...and this will grow making Saakashvili's position as head of state unattainable. The sooner the better for Georgia and South Caucasus.
A group of villagers from the areas in and around the South Ossetian conflict zone, who have fled the region, were gathered outside the Parliament on Wednesday evening.
A Georgian-language website pressa.ge posted a video showing several dozen of displaced persons on the Tbilisi’s main thoroughfare complaining angrily about, what they called, the Georgian authorities failure to protect them and expressing desperate disappointment with the west and in particular with the Unites States.
One woman in the footage shouts angrily: “We pinned our hopes on America; did not we? Our soldiers were in Iraq; where is America now, where is it?”
Another woman says: “They are holding concerts. Is it time for concerts now? People are dieing.”
She was making a reference to a mass gathering in Tbilisi on August 12, when tens of thousands of people were gathered outside the Parliament in, what President Saakashvili said, was show of unity amid Russia’s aggression. Senior governmental members were delivering patriotic speeches at the rally vowing not to surrender and fight to the end, while singers were performing patriotic songs.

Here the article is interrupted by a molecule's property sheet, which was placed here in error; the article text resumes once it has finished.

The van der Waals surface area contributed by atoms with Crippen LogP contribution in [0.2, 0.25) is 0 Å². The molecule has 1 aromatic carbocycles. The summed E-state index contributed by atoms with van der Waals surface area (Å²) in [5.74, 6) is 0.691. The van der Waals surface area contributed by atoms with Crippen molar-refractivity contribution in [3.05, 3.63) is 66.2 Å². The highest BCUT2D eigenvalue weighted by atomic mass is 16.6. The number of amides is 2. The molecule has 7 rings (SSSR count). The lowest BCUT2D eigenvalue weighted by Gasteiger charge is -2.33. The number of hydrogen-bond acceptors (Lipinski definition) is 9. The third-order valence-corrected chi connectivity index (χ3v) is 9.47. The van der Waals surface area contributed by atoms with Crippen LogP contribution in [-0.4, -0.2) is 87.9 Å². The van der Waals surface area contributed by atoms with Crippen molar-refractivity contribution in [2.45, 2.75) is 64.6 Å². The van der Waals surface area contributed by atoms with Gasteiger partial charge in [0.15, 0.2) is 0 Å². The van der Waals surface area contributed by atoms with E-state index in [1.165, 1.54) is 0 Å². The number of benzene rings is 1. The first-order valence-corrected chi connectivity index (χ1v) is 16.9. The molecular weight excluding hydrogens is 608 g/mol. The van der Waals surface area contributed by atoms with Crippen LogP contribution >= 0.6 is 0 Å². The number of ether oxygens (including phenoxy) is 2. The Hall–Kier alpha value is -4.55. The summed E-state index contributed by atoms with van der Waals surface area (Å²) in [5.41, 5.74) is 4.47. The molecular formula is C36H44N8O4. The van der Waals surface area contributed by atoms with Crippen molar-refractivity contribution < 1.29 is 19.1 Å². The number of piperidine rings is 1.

The video also shows another man speaking with the patrol police officer complaining: “Why did they [the authorities] leave us alone? Why did the troops pulled out? Why did they leave the villages and people there unprotected?”
“They are strong,” a police officer replies, apparently referring to the Russian troops.
“Oh really?” the man continued, “then why starting all these things at all? Did it have any sense? Why so many people die for?”
Vice-Mayor of Tbilisi Mamuka Akhvlediani came at the scene later trying to calm angry displaced people by vowing to provide them with shelter. But people who surrounded him responded even more angrily telling him shelter was not as important for them as the need “to save those still remaining” in the villages now controlled by the Russian forces and the South Ossetian militias.
“Why did not you give us arms, we could have at least defended ourselves,” a woman was shouting at Akhvlediani. “We were left unprotected there.”
Akhvlediani then again tried to allay them by saying that he was only in charge of taking care of them and finding a shelter for them.
Officials say over 23,000 displaced persons have been registered as of August 13. Most of them found shelter in public schools and kindergartens and hundreds of tents are being installed by the authorities in the outskirt of Tbilisi.
Meanwhile, UN Resident Coordinator in Georgia, Robert Watkins, said on August 14 that the UN agencies and other humanitarian organizations had no access to the conflict zones, particularly South Ossetia. He called on all sides to establish a humanitarian corridor, as agreed in the ceasefire plan.
*photo - via pressa.ge